Zanu PF has appealed for divine intervention to deal with the endemic corruption that has plagued the former ruling party as harmonised elections expected this year fast approach.

Addressing an Apostolic Christian Council of Zimbabwe Bishops Conference for peace and voter orientation at the party headquarters in Harare on Friday, the party’s national political commissar, Webster Shamu, said the indigenisation policy would not help the ordinary population because of greed within the former ruling party.

Shamu said there was need for Vapositori to pray for his party to exorcise the corruption demon so that they too  can benefit from the black empowerment policy that Zanu PF’s coalition partners have dismissed as a vehicle for personal enrichment.

“The reason why ordinary people are not benefiting from our indigenous policy is because of corruption among us. There is rampant corruption within our leadership and had it not been for the greed, we could easily give each one of you $1million considering the profits realised by companies such as Zimplats.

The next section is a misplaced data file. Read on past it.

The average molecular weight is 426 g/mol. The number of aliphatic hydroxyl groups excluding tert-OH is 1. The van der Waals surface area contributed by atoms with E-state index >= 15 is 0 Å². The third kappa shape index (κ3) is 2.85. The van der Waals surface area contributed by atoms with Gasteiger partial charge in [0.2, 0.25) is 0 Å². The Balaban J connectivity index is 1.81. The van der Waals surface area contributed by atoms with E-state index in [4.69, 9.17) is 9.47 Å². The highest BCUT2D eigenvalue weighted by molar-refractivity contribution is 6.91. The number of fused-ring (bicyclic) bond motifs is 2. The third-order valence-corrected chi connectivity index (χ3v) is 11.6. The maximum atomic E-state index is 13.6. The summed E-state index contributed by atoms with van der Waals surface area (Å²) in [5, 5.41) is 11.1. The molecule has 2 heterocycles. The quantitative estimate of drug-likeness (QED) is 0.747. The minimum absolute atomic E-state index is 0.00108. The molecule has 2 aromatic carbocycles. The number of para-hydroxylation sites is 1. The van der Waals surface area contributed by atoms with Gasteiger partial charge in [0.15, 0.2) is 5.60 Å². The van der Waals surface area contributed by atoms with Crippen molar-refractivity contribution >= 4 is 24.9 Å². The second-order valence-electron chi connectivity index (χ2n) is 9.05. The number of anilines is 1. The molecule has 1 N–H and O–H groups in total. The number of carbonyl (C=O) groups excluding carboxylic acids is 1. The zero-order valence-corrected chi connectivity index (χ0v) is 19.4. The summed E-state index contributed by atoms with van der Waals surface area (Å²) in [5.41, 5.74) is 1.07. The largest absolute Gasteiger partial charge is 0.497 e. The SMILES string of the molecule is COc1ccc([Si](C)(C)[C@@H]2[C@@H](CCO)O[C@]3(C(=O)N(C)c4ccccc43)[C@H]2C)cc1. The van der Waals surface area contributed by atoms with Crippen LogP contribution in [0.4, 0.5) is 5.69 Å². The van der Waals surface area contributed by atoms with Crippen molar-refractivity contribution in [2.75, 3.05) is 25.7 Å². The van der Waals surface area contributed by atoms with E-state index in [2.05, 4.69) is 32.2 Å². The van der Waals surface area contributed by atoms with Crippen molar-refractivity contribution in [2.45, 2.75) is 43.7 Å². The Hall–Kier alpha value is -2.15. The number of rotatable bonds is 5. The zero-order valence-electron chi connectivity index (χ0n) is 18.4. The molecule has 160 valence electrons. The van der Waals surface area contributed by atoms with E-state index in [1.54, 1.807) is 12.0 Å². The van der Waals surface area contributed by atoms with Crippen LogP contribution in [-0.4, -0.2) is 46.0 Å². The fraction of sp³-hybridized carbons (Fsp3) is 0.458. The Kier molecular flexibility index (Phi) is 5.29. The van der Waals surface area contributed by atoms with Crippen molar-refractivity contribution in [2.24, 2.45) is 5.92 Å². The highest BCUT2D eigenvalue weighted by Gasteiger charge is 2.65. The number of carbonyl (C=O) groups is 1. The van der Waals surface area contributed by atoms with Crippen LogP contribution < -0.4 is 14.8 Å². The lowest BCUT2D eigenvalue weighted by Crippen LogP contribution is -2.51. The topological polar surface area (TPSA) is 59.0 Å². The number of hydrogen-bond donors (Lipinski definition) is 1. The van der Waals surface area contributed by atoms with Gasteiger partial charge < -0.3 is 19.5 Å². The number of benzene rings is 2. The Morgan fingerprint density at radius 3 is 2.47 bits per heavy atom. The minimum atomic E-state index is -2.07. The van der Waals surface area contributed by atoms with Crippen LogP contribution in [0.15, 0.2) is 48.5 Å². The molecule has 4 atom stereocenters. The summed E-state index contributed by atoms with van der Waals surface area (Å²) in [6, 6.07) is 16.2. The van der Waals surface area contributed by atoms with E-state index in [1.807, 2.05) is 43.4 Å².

“We can only be able to do that (giving $1million) if you pray for us, please pray for us. I was ashamed when I visited some of my colleagues in the party only to discover that they have enriched themselves to the extent that they own several mansions many of which they never use until they die.

“One is bound to wonder if it is necessary at all. It’s all because of greed,” Shamu said.

Two top Zanu PF officials, Youth and Indegenisation minister Saviour Kasukuwere and Mines minister  Obert Mpofu, have been fingered by the Zimbabwe Anti-Corruption Commission in corrupt and irregular business practices regarding empowerment deals between Zimbabwe government and Impala Platinum (Implats). The allegations of corruption also extend to other foreign-owned mining companies operating in the country.

Implats, Aquarius Platinum and Anglo American Platinum (Amplats) – which mine platinum in Zimbabwe – have concluded “non-binding” agreements to transfer 51% of their local shares to black Zimbabwean groups. However, the anti-graft body’s bid to have the two investigated has been halted as political pressure swirled.

This has affected the mining sector in Zimbabwe, a major contributor to the country’s economic turn-around efforts, following years of decline caused by President Robert Mugabe’s Zanu PF misrule.

Mugabe, who is pushing through the empowerment drive to win votes in the forthcoming elections, has pointed out that errors were made when the deals were signed. 

Kasukuwere on his part has said he will make corrections to the mistakes pointed out by Mugabe.